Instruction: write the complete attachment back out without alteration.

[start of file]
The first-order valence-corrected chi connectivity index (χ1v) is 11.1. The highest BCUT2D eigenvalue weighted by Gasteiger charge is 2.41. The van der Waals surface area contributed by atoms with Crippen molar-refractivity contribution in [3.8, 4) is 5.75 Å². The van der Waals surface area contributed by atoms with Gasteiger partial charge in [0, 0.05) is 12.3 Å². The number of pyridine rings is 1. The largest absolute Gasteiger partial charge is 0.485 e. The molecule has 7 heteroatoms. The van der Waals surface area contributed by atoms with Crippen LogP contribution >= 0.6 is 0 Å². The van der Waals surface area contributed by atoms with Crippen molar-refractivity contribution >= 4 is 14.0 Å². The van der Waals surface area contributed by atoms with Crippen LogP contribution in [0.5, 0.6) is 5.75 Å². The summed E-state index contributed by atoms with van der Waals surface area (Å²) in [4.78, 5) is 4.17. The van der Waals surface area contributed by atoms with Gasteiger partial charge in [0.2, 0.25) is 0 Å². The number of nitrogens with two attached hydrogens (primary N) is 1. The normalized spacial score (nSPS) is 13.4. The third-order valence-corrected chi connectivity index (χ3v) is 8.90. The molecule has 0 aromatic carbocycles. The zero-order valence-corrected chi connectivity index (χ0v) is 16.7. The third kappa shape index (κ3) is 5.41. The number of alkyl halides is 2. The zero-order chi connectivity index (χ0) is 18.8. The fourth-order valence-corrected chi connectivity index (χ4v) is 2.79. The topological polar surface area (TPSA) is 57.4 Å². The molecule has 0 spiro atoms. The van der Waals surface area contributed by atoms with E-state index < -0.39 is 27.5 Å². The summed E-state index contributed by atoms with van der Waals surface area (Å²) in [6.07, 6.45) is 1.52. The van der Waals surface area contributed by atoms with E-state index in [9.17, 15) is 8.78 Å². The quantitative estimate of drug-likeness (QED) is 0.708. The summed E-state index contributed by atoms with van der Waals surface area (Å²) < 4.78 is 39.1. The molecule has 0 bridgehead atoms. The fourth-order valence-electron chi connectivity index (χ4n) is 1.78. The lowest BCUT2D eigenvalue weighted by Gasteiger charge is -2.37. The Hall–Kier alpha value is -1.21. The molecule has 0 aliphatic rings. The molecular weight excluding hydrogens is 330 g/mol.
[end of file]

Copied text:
The first-order valence-corrected chi connectivity index (χ1v) is 11.1. The highest BCUT2D eigenvalue weighted by Gasteiger charge is 2.41. The van der Waals surface area contributed by atoms with Crippen molar-refractivity contribution in [3.8, 4) is 5.75 Å². The van der Waals surface area contributed by atoms with Gasteiger partial charge in [0, 0.05) is 12.3 Å². The number of pyridine rings is 1. The largest absolute Gasteiger partial charge is 0.485 e. The molecule has 7 heteroatoms. The van der Waals surface area contributed by atoms with Crippen LogP contribution >= 0.6 is 0 Å². The van der Waals surface area contributed by atoms with Crippen molar-refractivity contribution >= 4 is 14.0 Å². The van der Waals surface area contributed by atoms with Crippen LogP contribution in [0.5, 0.6) is 5.75 Å². The summed E-state index contributed by atoms with van der Waals surface area (Å²) in [4.78, 5) is 4.17. The van der Waals surface area contributed by atoms with Gasteiger partial charge in [0.2, 0.25) is 0 Å². The number of nitrogens with two attached hydrogens (primary N) is 1. The normalized spacial score (nSPS) is 13.4. The third-order valence-corrected chi connectivity index (χ3v) is 8.90. The molecule has 0 aromatic carbocycles. The zero-order valence-corrected chi connectivity index (χ0v) is 16.7. The third kappa shape index (κ3) is 5.41. The number of alkyl halides is 2. The zero-order chi connectivity index (χ0) is 18.8. The fourth-order valence-corrected chi connectivity index (χ4v) is 2.79. The topological polar surface area (TPSA) is 57.4 Å². The molecule has 0 spiro atoms. The van der Waals surface area contributed by atoms with E-state index < -0.39 is 27.5 Å². The summed E-state index contributed by atoms with van der Waals surface area (Å²) in [6.07, 6.45) is 1.52. The van der Waals surface area contributed by atoms with E-state index in [9.17, 15) is 8.78 Å². The quantitative estimate of drug-likeness (QED) is 0.708. The summed E-state index contributed by atoms with van der Waals surface area (Å²) < 4.78 is 39.1. The molecule has 0 bridgehead atoms. The fourth-order valence-electron chi connectivity index (χ4n) is 1.78. The lowest BCUT2D eigenvalue weighted by Gasteiger charge is -2.37. The Hall–Kier alpha value is -1.21. The molecule has 0 aliphatic rings. The molecular weight excluding hydrogens is 330 g/mol.